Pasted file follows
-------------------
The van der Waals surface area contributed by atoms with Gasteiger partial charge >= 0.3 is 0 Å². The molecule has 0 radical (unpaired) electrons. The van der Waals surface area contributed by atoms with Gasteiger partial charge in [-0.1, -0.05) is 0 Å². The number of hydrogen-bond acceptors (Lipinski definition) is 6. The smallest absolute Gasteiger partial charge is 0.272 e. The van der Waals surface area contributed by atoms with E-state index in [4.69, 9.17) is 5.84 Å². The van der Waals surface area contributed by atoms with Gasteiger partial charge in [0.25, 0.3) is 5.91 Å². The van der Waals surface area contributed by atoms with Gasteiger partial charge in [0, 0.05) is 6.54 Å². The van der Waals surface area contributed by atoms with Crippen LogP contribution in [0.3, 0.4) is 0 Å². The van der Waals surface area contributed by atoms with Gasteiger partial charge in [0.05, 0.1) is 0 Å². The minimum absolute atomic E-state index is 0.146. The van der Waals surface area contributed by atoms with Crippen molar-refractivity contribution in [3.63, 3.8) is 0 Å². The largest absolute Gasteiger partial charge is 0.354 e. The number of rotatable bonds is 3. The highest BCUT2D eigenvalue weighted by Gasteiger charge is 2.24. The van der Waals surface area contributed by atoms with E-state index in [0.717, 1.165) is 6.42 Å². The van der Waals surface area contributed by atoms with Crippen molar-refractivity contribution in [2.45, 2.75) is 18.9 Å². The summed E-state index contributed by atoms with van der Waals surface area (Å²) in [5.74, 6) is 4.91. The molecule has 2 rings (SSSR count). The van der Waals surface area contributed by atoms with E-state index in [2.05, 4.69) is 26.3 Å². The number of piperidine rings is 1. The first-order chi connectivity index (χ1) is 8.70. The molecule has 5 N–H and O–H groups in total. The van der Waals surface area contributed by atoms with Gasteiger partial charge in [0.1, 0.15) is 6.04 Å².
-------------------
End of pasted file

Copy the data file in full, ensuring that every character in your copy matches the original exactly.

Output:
The van der Waals surface area contributed by atoms with Gasteiger partial charge >= 0.3 is 0 Å². The molecule has 0 radical (unpaired) electrons. The van der Waals surface area contributed by atoms with Gasteiger partial charge in [-0.1, -0.05) is 0 Å². The number of hydrogen-bond acceptors (Lipinski definition) is 6. The smallest absolute Gasteiger partial charge is 0.272 e. The van der Waals surface area contributed by atoms with E-state index in [4.69, 9.17) is 5.84 Å². The van der Waals surface area contributed by atoms with Gasteiger partial charge in [0.25, 0.3) is 5.91 Å². The van der Waals surface area contributed by atoms with Gasteiger partial charge in [0, 0.05) is 6.54 Å². The van der Waals surface area contributed by atoms with Crippen LogP contribution in [0.3, 0.4) is 0 Å². The van der Waals surface area contributed by atoms with Gasteiger partial charge in [0.05, 0.1) is 0 Å². The minimum absolute atomic E-state index is 0.146. The van der Waals surface area contributed by atoms with Crippen molar-refractivity contribution in [3.63, 3.8) is 0 Å². The largest absolute Gasteiger partial charge is 0.354 e. The number of rotatable bonds is 3. The highest BCUT2D eigenvalue weighted by Gasteiger charge is 2.24. The van der Waals surface area contributed by atoms with E-state index in [0.717, 1.165) is 6.42 Å². The van der Waals surface area contributed by atoms with Crippen molar-refractivity contribution in [2.45, 2.75) is 18.9 Å². The summed E-state index contributed by atoms with van der Waals surface area (Å²) in [5.74, 6) is 4.91. The molecule has 2 rings (SSSR count). The van der Waals surface area contributed by atoms with E-state index in [2.05, 4.69) is 26.3 Å². The number of piperidine rings is 1. The first-order chi connectivity index (χ1) is 8.70. The molecule has 5 N–H and O–H groups in total. The van der Waals surface area contributed by atoms with Gasteiger partial charge in [0.1, 0.15) is 6.04 Å².